Yemen’s armed forces, buttressed by fighters from allied Popular Committees, are engaged in the fight against mercenaries and militants professing loyalty to Yemen’s ex-president Mansur Hadi, the tool of Riyadh and Washington overthrown by popular revolt. The struggle is being waged on multiple fronts, including the central provinces of Ma’rib and al-Bayda, the southern provinces of Ta’izz and Dhale, the northern province of al-Jawf and the western province of Hudaydah.
So desperate are the counterrevolutionary forces becoming that they have now started shipping in al-Qaeda terrorists from Syria to help out in the fighting in Ma’rib province. Al-Qaeda in the Arabian Peninsula (AQAP) militants are waiting for terrorists from Syria to arrive in Yemen’s southern province of Abyan. The Saudi command centre in Aden has reportedly told the al-Qaeda warlord in Abyan to smooth the passage for terrorists arriving from Syria and other countries. Already local sources are reporting sightings of al-Qaeda jihadis out on the street and liaising with Saudi top brass (‘Terrorists in Syria transferred to Yemen to aid Saudi-led forces in Ma’rib’, PressTV, 4 April 2021).
This rent-a-jihadi policy speaks volumes about the demoralisation of the Saudis and their sidekicks. By way of contrast the National Salvation Government’s defence minister, Major General Muhammad Nasser al-Atifi, radiates confidence, noting that “Whenever Yemeni armed forces score a field victory, there is a hue and cry among world states… Whilst the [military] options of the coalition of aggression are narrowing, ours are expanding. We have a strategy dubbed ‘Immense Pain’ and are ready to implement it at any time.” He is exultant about the proven capacity of the Yemenis to manufacture their own sophisticated weaponry, giving the lie to assertions that they are reliant on supply from Iran. Their arsenal includes missiles, drones and air and sea defence systems (‘Saudi aggressors looking for escape from Yemen quagmire: Minister’, PressTV, 3 April 2021).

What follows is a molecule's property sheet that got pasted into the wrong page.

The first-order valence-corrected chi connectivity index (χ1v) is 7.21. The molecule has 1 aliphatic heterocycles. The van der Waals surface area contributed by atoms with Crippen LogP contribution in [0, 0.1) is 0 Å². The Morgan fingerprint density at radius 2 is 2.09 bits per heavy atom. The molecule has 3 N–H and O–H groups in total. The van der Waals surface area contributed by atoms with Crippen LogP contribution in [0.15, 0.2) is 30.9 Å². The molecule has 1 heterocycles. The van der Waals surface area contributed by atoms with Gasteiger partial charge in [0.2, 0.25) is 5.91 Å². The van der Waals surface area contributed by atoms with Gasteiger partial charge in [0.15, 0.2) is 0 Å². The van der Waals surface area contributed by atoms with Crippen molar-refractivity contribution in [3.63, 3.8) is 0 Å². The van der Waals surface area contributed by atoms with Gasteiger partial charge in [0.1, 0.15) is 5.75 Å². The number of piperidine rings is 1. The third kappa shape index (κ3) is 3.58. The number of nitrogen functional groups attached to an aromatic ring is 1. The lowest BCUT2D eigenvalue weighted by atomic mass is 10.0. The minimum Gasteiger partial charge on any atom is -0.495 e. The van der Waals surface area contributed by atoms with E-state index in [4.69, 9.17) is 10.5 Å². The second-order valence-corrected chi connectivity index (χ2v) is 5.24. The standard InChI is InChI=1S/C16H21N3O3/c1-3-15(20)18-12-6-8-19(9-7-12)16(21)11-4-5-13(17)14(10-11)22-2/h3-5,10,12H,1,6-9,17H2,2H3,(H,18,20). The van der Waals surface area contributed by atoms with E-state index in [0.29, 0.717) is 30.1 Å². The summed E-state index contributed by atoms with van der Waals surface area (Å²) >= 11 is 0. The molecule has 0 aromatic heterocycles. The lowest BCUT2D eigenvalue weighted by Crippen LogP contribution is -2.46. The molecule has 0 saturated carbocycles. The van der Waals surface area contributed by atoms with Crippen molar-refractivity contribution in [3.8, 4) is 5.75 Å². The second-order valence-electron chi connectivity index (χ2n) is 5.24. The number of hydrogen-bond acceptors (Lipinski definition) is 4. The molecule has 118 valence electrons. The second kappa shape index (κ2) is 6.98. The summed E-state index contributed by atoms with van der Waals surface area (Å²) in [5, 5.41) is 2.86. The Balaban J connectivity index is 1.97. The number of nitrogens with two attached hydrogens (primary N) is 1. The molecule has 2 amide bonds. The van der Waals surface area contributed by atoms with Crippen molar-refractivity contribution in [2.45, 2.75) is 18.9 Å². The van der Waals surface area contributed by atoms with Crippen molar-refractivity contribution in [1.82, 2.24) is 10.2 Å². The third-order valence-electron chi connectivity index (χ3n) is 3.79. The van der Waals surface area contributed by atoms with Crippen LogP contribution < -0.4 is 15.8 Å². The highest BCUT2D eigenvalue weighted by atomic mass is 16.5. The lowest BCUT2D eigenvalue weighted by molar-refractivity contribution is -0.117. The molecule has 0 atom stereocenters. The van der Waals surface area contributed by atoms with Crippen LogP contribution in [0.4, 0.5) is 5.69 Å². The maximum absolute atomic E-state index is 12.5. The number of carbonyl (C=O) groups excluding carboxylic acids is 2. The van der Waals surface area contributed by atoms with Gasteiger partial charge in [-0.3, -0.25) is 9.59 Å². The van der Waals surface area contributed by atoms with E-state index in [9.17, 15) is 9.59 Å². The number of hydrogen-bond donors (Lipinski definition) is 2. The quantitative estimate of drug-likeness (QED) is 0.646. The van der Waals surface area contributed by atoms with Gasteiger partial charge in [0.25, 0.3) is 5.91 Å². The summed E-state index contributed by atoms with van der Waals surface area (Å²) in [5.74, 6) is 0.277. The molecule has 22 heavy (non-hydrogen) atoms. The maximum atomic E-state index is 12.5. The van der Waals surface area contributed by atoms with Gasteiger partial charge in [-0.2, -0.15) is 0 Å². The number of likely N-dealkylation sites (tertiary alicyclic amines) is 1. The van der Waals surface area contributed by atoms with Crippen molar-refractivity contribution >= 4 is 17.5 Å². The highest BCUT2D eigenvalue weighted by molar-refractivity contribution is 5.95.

But as always, the most telling praise comes out of the mouths of our enemies. The most eloquent testimony to the achievements of the resistance forces led by Ansarullah comes from a conservative defence think tank, the Jamestown Foundation, which wearily concedes that “Saudi Arabia’s intervention has achieved none of its aims. The Houthis (aka Ansarullah) and their allies are now, more than ever, the preeminent military power in Yemen. At the same time, Ansarullah fighters who absorbed many of the Yemeni Army’s most capable officers and engineers have further developed their ability to build and launch a range of missiles, rockets, and drones. Thus, the Houthis’ influence and grip on northwest Yemen must be dealt with politically, if it is to be dealt with at all. Saudi Arabia’s slow realization that it must end its direct involvement in the war along with unfavorable shifts in US foreign policy are driving it to taper support to its proxies in Yemen” (‘Saudi aggressors looking for escape from Yemen quagmire: Minister’, PressTV, 3 April 2021).
The Jamestown Foundation concludes from this that “Saudi Arabia is keener than ever to extricate itself from its costly involvement in Yemen. Saudi Arabia’s intervention in Yemen has cost the Kingdom several hundred billion dollars (at one point the Saudis were spending five billion dollars per month on their war in Yemen).” Good riddance to bad rubbish.
Victory to the patriotic liberation forces of Yemen!